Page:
NASA's efforts to demonstrate the USA's commitment to the worldwide effort to monitor the Earth's environment are under threat.


SINCE 1992, NASA'S EARTH Observing System (EOS) programme has had its $16 billion budget to the year 2000 cut by 50%. A further $2.7 billion may now be axed, leaving it with $5.3 billion. Some observers find this is a strange situation, given worldwide concern about global climate change - highlighted by holes in the ozone layer.

The US National Research Council (NRC) warns that more cuts, constraints and changes to EOS missions will have a severe long-term effect, resulting in the elimination of key spacecraft instruments, delays, loss of data and stalling of the introduction of new technology as the 15-year programme develops.

One component of the international effort to monitor and understand the Earth's environment is the US Global Change Research Programme. A major part of this programme is NASA's Mission to Planet Earth (MTPE), of which the EOS is a major component.

"The programme is about producing 24 essential global-change measurements over 15 years," says John Dalton, deputy associate director of data and information systems at NASA's Goddard Space Flight Center, Greenbelt, Maryland. The EOS programme, introduced formally in 1990, has already been "restructured", then "rescoped", and now "constrained", firstly to focus the science objectives more narrowly on the most important elements of global change and, secondly, to increase the resilience and flexibility of the programme.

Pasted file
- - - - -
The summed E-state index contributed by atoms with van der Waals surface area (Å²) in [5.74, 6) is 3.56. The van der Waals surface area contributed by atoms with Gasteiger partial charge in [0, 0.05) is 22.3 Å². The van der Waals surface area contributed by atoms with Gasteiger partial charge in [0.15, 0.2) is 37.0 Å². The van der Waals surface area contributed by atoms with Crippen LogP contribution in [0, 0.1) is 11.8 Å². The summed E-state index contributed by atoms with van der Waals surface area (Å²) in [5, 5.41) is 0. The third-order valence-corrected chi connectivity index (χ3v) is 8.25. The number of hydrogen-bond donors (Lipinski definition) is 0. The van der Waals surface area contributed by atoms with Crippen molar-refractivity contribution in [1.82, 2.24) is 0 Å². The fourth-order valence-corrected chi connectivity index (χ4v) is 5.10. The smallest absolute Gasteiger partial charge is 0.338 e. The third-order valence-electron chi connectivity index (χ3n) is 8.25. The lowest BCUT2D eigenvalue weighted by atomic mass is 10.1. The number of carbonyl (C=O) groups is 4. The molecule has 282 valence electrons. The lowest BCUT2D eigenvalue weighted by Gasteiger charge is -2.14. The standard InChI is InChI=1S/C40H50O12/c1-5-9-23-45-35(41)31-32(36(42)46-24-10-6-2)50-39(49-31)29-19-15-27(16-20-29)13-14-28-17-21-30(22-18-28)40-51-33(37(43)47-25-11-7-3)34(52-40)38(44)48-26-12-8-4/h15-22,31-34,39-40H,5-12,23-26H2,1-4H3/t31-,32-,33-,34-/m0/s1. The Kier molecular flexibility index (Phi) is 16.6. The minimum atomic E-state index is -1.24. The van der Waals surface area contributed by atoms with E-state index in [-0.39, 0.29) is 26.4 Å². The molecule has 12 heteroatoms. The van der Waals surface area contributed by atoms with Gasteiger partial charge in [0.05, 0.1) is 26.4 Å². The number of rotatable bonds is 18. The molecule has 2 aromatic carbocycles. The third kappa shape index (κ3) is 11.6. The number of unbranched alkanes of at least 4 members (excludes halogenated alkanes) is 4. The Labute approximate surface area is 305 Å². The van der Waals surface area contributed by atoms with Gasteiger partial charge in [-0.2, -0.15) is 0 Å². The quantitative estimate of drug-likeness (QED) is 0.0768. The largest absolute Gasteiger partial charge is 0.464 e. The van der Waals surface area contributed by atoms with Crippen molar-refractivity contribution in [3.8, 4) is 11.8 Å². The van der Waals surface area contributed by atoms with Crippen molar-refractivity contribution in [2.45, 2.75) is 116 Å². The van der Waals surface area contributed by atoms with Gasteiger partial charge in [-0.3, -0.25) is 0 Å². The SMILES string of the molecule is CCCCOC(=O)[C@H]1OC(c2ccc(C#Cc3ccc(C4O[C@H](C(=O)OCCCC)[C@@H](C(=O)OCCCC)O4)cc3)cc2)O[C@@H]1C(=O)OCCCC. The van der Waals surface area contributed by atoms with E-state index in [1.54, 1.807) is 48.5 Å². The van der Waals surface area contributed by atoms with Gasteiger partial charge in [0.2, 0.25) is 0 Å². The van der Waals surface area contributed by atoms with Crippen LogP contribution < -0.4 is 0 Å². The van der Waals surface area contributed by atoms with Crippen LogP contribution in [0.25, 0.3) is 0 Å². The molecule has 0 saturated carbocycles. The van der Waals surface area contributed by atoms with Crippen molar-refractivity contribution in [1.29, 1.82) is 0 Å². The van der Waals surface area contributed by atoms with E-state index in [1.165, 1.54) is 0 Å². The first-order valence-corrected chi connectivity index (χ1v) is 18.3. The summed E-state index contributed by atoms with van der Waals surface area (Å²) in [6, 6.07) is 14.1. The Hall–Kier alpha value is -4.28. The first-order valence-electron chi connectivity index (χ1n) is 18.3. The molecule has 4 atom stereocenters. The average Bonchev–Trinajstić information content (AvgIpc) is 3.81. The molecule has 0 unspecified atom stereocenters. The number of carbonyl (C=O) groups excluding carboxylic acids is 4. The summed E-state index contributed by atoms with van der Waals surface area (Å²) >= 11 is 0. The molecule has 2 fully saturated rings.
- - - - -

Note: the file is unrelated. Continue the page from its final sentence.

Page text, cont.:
This will be achieved by flying fewer instruments on multiple platforms, rather than the series of much larger spacecraft envisaged originally by the agency. "The use of smaller craft is the right way to go," says Dalton.

Seven small-, medium- and intermediate-class EOS spacecraft will be launched by 2002 (see box). Some of the instruments on the first EOS craft have already been changed, to accommodate altered priorities in climate monitoring. One spacecraft series, the EOS-Aero, to gather long-term trend measurements of aerosolos, ozone, water vapour and clouds in the troposphere, has been replaced by a series of flights of its Stratospheric Aerosol and Gas Experiment (SAGE) instrument on a Russian Meteor spacecraft and aboard the Alpha International Space Station. More changes are likely, particularly the introduction of smaller satellites.


Twelve or more spacecraft are due to be launched by 2013. With support from ground and data systems, their findings will be used to develop a 15-year environmental database, at a total cost of about $13-20 billion less than estimated originally.

While the EOS is being prepared, Phase 1 MTPE missions have already been flown, including the Upper Atmosphere Research Satellite, deployed from the Space Shuttle STS48 in 1991, and three Atmospheric Laboratory for Applications and Science missions aboard Space Shuttles STS45, STS56 and STS66 in 1992-5. The Space Radar Laboratories and a laser radar experiment to study atmospheric chemistry have also been flown on the Shuttle.